© L’Atelier du Poisson Soluble / Musée du Louvre Éditions
Zoom on the cover
“The Casting of Leonardo”, the latest illustration book by Belgian sketch artist Nathalie Vessié-Hodges, will be released very soon, on August 21st ! As you will have understood, it is obviously about the Florentine painter and inventor, there aren’t a thousand Leonardo… On the other hand, if you thought the model who inspired his masterpiece “La Gioconda” had no competition, you’re going to discover a beautiful, little-known episode in art history !…
In a radically different style from the Belgian comic series “Léonard” (Turk & De Groot), but with the same concern for pinpoint historical accuracy, Nathalie Vessié-Hodges offers her own humorous look at Leonardo da Vinci. She traces, with a gallery of portraits of the unfortunate candidates, the terrible casting that finally gave Lisa del Giocondo (born Lisa Gherardini) the eternal role of “La Gioconda” or “The Jovial One”. A title that by itself invites derision…
🏆🌿 The casting of the universal Art icon
The portrait of Mona Lisa (or Monna Lisa), second smiling portrait in the history of Western painting (but first “successful” smiling portrait for some), has been copied or caricatured many times. Since its creation at the beginning of the 16th century, copies of non or badly identified authors have accumulated, until the modern era when Jean-Baptiste Corot, Robert Delaunay or Fernand Léger made their own variations. It has become the absolute icon of painting itself. Even those who couldn’t care less about art know this too much known portrait.
Dadaists and surrealists, to protest against “established art”, hijack Leonardo da Vinci’s picture. Mona Lisa is adorned with a mustache by Marcel Duchamp, and Salvador Dalí goes so far as to steal her place by means of a photomontage. Fernando Botero paints a “Monalisa” (1978) inflated with helium (before her diet?). Artists such as Andy Warhol, Jean-Michel Basquiat and Robert Rauschenberg also appropriate this icon, through darker, more pessimistic versions. More recently, the street artist Banksy spray paints a “Mona Lisa with an AK 47″… In addition to the symbol of art, it also becomes a mirror for all the identity crisis of current society.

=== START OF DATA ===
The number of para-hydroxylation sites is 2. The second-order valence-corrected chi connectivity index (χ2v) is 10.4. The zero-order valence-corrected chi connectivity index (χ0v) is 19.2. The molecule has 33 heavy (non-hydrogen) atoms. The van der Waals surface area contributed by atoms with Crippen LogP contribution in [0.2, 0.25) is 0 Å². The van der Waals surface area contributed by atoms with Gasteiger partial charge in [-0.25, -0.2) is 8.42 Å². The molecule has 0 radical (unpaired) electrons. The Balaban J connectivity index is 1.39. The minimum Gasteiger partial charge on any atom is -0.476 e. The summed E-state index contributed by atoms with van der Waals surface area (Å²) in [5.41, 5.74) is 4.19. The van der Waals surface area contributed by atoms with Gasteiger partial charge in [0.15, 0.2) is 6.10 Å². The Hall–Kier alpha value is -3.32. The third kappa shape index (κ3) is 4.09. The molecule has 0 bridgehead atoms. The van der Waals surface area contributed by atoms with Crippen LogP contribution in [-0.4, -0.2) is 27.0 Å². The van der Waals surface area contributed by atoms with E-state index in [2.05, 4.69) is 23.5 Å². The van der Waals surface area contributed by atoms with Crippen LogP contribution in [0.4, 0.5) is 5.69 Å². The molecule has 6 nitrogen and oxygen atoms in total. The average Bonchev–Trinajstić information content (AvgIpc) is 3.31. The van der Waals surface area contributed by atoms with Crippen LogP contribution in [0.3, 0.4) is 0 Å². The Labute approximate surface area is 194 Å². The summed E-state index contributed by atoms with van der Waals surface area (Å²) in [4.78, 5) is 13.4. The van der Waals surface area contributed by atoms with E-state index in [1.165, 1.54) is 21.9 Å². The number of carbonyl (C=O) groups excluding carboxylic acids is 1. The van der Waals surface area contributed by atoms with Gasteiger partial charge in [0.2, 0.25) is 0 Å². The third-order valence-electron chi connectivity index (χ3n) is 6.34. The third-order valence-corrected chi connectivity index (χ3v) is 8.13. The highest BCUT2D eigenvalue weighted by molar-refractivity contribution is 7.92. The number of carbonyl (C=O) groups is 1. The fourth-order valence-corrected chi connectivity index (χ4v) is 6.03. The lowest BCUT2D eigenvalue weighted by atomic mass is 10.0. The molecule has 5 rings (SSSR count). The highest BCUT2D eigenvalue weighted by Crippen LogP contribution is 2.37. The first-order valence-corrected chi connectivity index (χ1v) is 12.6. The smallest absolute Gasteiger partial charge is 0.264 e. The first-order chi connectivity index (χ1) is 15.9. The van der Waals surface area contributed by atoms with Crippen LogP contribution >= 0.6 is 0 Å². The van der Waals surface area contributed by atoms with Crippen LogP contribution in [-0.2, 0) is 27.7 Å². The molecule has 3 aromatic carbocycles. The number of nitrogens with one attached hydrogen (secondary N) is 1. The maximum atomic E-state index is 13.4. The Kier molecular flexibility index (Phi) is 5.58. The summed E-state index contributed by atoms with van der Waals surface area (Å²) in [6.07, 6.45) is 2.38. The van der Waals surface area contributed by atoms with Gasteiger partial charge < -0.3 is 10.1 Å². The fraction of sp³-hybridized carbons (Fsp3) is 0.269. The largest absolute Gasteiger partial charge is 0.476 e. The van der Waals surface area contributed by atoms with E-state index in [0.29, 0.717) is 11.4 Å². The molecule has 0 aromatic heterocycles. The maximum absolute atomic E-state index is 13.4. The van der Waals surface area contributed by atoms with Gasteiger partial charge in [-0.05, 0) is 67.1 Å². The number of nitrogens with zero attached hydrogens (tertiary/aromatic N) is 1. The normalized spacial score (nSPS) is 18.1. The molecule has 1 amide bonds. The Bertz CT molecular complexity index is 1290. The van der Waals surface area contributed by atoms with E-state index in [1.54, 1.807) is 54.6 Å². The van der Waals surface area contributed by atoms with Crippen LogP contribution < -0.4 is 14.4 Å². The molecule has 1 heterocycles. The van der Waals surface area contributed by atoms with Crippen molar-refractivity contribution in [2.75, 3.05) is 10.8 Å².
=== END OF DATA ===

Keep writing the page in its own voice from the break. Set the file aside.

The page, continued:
😜 The big “bloopers” from the casting of Leonardo…
But let’s go back to the illustrations of Nathalie Vessié-Hodges, who tell “the story before the story”. For the mysterious effects produced by La Gioconda on society are only the pale reflection of the process of her own creation, back in the golden age of the Renaissance. These are all the questions of Leonardo da Vinci during his more or less organized casting, which are reflected in his work and spread to the contemporary era.
For the very first time, “The Casting of Leonardo” opens a window on the true moods that accompanied the selection of the most famous face in art. A gallery of “everything you have missed”… Because who says selection says elimination, and the ball of the rejected is much funnier to see than the small serious picture of The Chosen One, varnished, framed and hidden behind its bullet-proof glass…